Torre talks to students about abuse, accepts grant

Funds to benefit Safe at Home Foundation's Margaret's Place initiative

Torre talks to students about abuse, accepts grant

UNION CITY, N.J. -- Joe Torre walked into the Emerson Middle School gymnasium in Union City, N.J., and was showered with a hero's welcome by students. It was not just because of his stature as a Hall of Fame manager. It was also because he had made possible the three-room "Margaret's Place" safe haven inside their school, where kids who experience domestic violence can share feelings and maybe find hope.

Torre took a break from his role as Major League Baseball's executive vice president of baseball operations to appear at a moving school-wide assembly on Tuesday afternoon and receive a check for a $65,000 grant from HopeLine from Verizon and the Verizon Foundation to support his Safe At Home Foundation and its Margaret's Place initiative. He addressed hundreds of students about his experiences with domestic violence and held a long question-and-answer session.

"I grew up with domestic violence," Torre said. "I was a nervous kid growing up. I was afraid of school. ... I just had very low self-esteem. It really wasn't until not too long ago that I went through some counseling and discovered what my dad was doing to my mom in the house -- even though he didn't physically abuse me, that it was the cause of the fear that I felt and carried into my adult life.

"I felt bad stuff that went on in the house was my fault, that I was causing it. I thought we were the only family in the neighborhood that was going through this, and I never really shared it with any of my friends. Once I discovered that I wasn't born this way and it was caused by what was going on around me, then I wanted to talk about it.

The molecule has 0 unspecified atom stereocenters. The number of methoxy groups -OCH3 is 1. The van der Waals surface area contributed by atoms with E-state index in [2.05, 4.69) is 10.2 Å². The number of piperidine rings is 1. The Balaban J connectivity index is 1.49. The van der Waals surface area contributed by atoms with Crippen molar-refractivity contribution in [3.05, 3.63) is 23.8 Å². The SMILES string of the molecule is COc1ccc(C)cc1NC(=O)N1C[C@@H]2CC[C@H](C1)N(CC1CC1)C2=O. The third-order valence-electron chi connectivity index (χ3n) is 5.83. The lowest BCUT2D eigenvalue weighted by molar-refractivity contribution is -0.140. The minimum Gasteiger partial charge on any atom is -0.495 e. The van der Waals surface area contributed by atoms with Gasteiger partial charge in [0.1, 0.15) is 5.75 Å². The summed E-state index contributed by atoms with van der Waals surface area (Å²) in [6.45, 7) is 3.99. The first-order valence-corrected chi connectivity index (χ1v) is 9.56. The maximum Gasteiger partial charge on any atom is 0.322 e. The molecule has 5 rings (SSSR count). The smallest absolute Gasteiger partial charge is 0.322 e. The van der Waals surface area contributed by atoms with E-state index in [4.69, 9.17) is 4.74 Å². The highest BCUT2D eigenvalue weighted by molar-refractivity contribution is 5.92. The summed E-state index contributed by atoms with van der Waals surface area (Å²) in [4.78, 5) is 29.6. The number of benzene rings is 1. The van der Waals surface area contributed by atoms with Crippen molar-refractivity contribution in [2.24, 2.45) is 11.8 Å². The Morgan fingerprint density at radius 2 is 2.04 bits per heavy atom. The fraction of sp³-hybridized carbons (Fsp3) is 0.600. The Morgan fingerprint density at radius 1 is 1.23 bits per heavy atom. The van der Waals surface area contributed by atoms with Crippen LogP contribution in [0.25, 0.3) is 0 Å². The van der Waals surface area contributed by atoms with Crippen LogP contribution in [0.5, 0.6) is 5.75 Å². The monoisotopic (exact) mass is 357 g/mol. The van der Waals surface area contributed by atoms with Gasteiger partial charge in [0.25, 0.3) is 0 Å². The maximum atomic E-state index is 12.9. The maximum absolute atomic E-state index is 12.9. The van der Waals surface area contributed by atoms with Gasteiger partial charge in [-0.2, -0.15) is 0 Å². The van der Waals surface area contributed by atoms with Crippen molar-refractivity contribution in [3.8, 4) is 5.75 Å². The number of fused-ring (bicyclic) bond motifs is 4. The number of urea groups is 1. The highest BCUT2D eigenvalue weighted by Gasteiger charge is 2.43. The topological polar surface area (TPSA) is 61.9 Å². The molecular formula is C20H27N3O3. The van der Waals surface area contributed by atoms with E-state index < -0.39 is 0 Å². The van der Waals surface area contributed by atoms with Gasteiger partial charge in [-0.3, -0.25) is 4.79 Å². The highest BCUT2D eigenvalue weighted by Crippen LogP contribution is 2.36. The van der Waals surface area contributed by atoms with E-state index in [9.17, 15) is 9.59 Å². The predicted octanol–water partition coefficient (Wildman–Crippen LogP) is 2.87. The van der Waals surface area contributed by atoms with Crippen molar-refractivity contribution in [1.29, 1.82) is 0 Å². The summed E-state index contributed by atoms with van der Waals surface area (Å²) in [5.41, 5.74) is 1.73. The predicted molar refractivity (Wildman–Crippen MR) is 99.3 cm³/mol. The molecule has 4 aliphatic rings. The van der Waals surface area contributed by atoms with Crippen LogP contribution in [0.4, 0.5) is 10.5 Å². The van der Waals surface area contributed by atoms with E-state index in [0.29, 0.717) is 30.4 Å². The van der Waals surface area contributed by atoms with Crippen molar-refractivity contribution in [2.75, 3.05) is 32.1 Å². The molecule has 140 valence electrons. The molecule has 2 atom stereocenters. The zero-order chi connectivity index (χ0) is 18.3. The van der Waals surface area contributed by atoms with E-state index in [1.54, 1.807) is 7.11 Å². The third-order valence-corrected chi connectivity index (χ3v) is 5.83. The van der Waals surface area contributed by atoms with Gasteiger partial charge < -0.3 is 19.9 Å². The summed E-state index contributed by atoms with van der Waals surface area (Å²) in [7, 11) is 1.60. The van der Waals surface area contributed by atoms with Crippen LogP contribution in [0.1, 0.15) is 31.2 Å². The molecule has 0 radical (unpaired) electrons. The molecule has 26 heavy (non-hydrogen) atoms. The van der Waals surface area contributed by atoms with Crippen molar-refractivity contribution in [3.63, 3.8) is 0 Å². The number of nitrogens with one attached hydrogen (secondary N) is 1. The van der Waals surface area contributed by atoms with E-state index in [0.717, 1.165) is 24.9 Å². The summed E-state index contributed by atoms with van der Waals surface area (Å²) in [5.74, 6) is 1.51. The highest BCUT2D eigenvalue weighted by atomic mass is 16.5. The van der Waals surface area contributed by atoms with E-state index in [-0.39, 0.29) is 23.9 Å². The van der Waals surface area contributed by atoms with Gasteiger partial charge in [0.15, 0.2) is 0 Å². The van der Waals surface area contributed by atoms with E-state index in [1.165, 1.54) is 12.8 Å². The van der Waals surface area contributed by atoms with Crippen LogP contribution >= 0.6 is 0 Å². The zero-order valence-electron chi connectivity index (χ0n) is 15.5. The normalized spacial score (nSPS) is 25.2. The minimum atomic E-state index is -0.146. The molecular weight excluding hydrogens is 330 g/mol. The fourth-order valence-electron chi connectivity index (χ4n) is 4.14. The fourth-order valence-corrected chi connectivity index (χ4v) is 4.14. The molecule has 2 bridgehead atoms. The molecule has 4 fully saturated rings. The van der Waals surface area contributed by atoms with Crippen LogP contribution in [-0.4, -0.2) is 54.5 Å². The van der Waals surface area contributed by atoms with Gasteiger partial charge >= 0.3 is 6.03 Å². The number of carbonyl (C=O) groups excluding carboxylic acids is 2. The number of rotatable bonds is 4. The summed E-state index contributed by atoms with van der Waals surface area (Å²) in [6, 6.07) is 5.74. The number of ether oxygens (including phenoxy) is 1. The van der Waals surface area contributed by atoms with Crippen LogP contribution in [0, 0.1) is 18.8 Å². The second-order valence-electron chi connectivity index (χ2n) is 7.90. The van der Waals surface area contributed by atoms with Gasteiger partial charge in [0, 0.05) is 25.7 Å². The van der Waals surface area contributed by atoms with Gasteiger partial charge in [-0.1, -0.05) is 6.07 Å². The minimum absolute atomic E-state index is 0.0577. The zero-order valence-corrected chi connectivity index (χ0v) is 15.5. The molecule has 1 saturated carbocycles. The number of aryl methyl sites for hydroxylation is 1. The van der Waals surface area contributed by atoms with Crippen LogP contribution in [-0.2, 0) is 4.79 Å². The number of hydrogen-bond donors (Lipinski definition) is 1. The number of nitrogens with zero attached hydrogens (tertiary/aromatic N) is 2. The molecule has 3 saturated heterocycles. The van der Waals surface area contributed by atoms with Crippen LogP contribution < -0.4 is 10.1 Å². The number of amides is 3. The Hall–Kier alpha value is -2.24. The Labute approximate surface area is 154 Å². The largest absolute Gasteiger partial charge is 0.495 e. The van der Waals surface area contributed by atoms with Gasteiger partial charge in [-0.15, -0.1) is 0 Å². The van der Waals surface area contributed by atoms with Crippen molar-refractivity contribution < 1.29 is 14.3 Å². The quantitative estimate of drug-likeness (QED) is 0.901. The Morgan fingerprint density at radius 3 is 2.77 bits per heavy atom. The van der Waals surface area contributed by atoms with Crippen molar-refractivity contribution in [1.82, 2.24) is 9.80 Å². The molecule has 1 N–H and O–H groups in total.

"I was lucky -- I had the ability to play baseball. I had a place to hide. ... But other youngsters aren't as lucky as I was. They don't feel good about themselves.

"What we're trying to do with our Safe at Home Foundation, with Margaret's Place and our counselors and our leaders, is to let you know how important you are to us. We want you to come out the other end of this and go in the right direction -- the direction of respect, a direction of doing something positive with your life. And more than anything else, understand that we care and that people out there care a great deal about you."

Torre spent about 30 minutes answering questions, giving signed baseballs to those who spoke. The Q&A session supported the foundation's mission of encouraging students to express their feelings.

"You may have heard the phrase, 'Love is not abuse,'" Torre said. "Can anybody tell me what that means? Over there, with the Yankee hat on. Come on up."

A student named Scarlett bounded up on stage and addressed her peers confidently:

"We all have a person we love, right? Our mom, our dad, our sister, our brother. The difference between love is, when you love someone you show them that you care. You don't hurt them, you don't say mean things. When bad things happen, you're always there for them. That's what love is. When you verbally abuse, you're mean, you do bad things, that's not love. ... "

The crowd of students shouted their support.

"We all know that Margaret's Place was named after my mom," Torre said in an interview inside one of the Margaret's Place rooms before the assembly. "She endured the wrath and the abuse of my dad, and anything she did was basically for her kids. She was a tough lady, and I certainly want her memory to cast a very positive shadow on the kids who come through this room."

Verizon has worked with Torre and his foundation for the last decade. That check helps the initiative at Emerson, as well as other schools in the region.

Torre's appearance came one week after his appearance at Yankee Stadium to throw out the ceremonial first pitch.

Torre's ceremonial first pitch

"Seriously, it meant a great deal. I mean, when you get to Yankee Stadium on Opening Day and see all those people who are hungry for baseball. ... Those 12 years with the Yankees really made my career, and it sort of helps when people pay attention to what I say, and if I can give the message off about our Safe at Home Foundation and the work we do, it certainly has been a wonderful 12 years."

Mark Newman is enterprise editor of MLB.com. Read and join other baseball fans on his MLB.com community blog. This story was not subject to the approval of Major League Baseball or its clubs.